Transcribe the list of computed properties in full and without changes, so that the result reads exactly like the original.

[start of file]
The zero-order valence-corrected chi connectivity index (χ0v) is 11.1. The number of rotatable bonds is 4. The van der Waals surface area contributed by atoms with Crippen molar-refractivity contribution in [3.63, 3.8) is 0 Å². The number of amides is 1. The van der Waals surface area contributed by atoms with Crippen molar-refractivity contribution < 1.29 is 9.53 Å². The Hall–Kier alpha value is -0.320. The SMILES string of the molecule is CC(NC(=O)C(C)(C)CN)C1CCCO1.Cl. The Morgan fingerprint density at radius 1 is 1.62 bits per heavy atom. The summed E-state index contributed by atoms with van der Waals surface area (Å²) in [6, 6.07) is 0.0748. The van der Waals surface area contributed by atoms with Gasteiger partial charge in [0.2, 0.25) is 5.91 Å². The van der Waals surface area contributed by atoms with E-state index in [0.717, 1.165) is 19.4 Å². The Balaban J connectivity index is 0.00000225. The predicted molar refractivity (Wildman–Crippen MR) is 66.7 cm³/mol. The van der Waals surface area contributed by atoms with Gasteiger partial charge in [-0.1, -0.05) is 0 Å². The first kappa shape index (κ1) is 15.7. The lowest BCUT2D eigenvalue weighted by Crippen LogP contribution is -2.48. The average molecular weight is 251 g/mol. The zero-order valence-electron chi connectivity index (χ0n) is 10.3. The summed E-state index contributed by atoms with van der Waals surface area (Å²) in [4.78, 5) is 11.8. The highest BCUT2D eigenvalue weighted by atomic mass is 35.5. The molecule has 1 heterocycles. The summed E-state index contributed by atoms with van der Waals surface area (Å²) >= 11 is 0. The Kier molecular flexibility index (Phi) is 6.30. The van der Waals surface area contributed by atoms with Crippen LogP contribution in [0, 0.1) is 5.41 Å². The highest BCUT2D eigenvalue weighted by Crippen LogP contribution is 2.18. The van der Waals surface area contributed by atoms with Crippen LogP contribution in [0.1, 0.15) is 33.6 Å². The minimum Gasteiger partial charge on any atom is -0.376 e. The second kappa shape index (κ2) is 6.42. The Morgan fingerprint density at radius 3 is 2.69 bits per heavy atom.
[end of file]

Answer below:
The zero-order valence-corrected chi connectivity index (χ0v) is 11.1. The number of rotatable bonds is 4. The van der Waals surface area contributed by atoms with Crippen molar-refractivity contribution in [3.63, 3.8) is 0 Å². The number of amides is 1. The van der Waals surface area contributed by atoms with Crippen molar-refractivity contribution < 1.29 is 9.53 Å². The Hall–Kier alpha value is -0.320. The SMILES string of the molecule is CC(NC(=O)C(C)(C)CN)C1CCCO1.Cl. The Morgan fingerprint density at radius 1 is 1.62 bits per heavy atom. The summed E-state index contributed by atoms with van der Waals surface area (Å²) in [6, 6.07) is 0.0748. The van der Waals surface area contributed by atoms with Gasteiger partial charge in [0.2, 0.25) is 5.91 Å². The van der Waals surface area contributed by atoms with E-state index in [0.717, 1.165) is 19.4 Å². The Balaban J connectivity index is 0.00000225. The predicted molar refractivity (Wildman–Crippen MR) is 66.7 cm³/mol. The van der Waals surface area contributed by atoms with Gasteiger partial charge in [-0.1, -0.05) is 0 Å². The first kappa shape index (κ1) is 15.7. The lowest BCUT2D eigenvalue weighted by Crippen LogP contribution is -2.48. The average molecular weight is 251 g/mol. The zero-order valence-electron chi connectivity index (χ0n) is 10.3. The summed E-state index contributed by atoms with van der Waals surface area (Å²) in [4.78, 5) is 11.8. The highest BCUT2D eigenvalue weighted by atomic mass is 35.5. The molecule has 1 heterocycles. The summed E-state index contributed by atoms with van der Waals surface area (Å²) >= 11 is 0. The Kier molecular flexibility index (Phi) is 6.30. The van der Waals surface area contributed by atoms with Crippen LogP contribution in [0, 0.1) is 5.41 Å². The highest BCUT2D eigenvalue weighted by Crippen LogP contribution is 2.18. The van der Waals surface area contributed by atoms with Crippen LogP contribution in [0.1, 0.15) is 33.6 Å². The minimum Gasteiger partial charge on any atom is -0.376 e. The second kappa shape index (κ2) is 6.42. The Morgan fingerprint density at radius 3 is 2.69 bits per heavy atom.